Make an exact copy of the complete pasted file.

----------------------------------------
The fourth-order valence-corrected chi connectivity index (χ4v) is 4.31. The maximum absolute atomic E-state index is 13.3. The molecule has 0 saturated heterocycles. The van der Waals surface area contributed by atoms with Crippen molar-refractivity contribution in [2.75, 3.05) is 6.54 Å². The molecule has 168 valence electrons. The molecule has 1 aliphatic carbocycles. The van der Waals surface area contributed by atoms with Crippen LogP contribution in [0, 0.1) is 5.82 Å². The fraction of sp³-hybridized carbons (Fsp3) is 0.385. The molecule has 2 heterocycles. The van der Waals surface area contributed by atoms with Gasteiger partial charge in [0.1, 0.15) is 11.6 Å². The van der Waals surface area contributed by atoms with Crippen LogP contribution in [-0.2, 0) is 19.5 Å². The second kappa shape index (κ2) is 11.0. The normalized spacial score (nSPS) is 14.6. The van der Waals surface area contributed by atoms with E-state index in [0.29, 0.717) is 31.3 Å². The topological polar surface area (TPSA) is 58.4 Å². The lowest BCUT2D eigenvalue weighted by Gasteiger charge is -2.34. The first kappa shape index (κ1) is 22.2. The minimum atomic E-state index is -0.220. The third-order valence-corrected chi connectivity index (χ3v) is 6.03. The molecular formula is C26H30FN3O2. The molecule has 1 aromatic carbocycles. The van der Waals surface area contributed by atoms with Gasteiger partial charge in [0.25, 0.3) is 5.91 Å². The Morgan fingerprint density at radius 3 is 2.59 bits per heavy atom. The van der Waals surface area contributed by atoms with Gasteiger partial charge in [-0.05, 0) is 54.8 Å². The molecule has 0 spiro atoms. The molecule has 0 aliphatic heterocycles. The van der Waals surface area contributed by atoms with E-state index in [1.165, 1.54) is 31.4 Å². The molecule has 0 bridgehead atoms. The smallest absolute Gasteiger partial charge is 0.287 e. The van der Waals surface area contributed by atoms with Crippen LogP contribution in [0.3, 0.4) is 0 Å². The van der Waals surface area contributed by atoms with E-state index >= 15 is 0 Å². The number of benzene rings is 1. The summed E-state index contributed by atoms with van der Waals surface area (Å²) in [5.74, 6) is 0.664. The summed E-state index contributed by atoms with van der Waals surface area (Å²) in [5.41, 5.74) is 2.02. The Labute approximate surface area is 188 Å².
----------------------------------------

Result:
The fourth-order valence-corrected chi connectivity index (χ4v) is 4.31. The maximum absolute atomic E-state index is 13.3. The molecule has 0 saturated heterocycles. The van der Waals surface area contributed by atoms with Crippen molar-refractivity contribution in [2.75, 3.05) is 6.54 Å². The molecule has 168 valence electrons. The molecule has 1 aliphatic carbocycles. The van der Waals surface area contributed by atoms with Crippen LogP contribution in [0, 0.1) is 5.82 Å². The fraction of sp³-hybridized carbons (Fsp3) is 0.385. The molecule has 2 heterocycles. The van der Waals surface area contributed by atoms with Gasteiger partial charge in [0.1, 0.15) is 11.6 Å². The van der Waals surface area contributed by atoms with Crippen LogP contribution in [-0.2, 0) is 19.5 Å². The second kappa shape index (κ2) is 11.0. The normalized spacial score (nSPS) is 14.6. The van der Waals surface area contributed by atoms with E-state index in [0.29, 0.717) is 31.3 Å². The topological polar surface area (TPSA) is 58.4 Å². The lowest BCUT2D eigenvalue weighted by Gasteiger charge is -2.34. The first kappa shape index (κ1) is 22.2. The minimum atomic E-state index is -0.220. The third-order valence-corrected chi connectivity index (χ3v) is 6.03. The molecular formula is C26H30FN3O2. The molecule has 1 aromatic carbocycles. The van der Waals surface area contributed by atoms with Gasteiger partial charge in [0.25, 0.3) is 5.91 Å². The Morgan fingerprint density at radius 3 is 2.59 bits per heavy atom. The van der Waals surface area contributed by atoms with Gasteiger partial charge in [-0.05, 0) is 54.8 Å². The molecule has 0 spiro atoms. The molecule has 0 aliphatic heterocycles. The van der Waals surface area contributed by atoms with E-state index in [1.165, 1.54) is 31.4 Å². The molecule has 0 bridgehead atoms. The smallest absolute Gasteiger partial charge is 0.287 e. The van der Waals surface area contributed by atoms with Crippen LogP contribution in [0.3, 0.4) is 0 Å². The van der Waals surface area contributed by atoms with E-state index >= 15 is 0 Å². The number of benzene rings is 1. The summed E-state index contributed by atoms with van der Waals surface area (Å²) in [5.74, 6) is 0.664. The summed E-state index contributed by atoms with van der Waals surface area (Å²) in [5.41, 5.74) is 2.02. The Labute approximate surface area is 188 Å².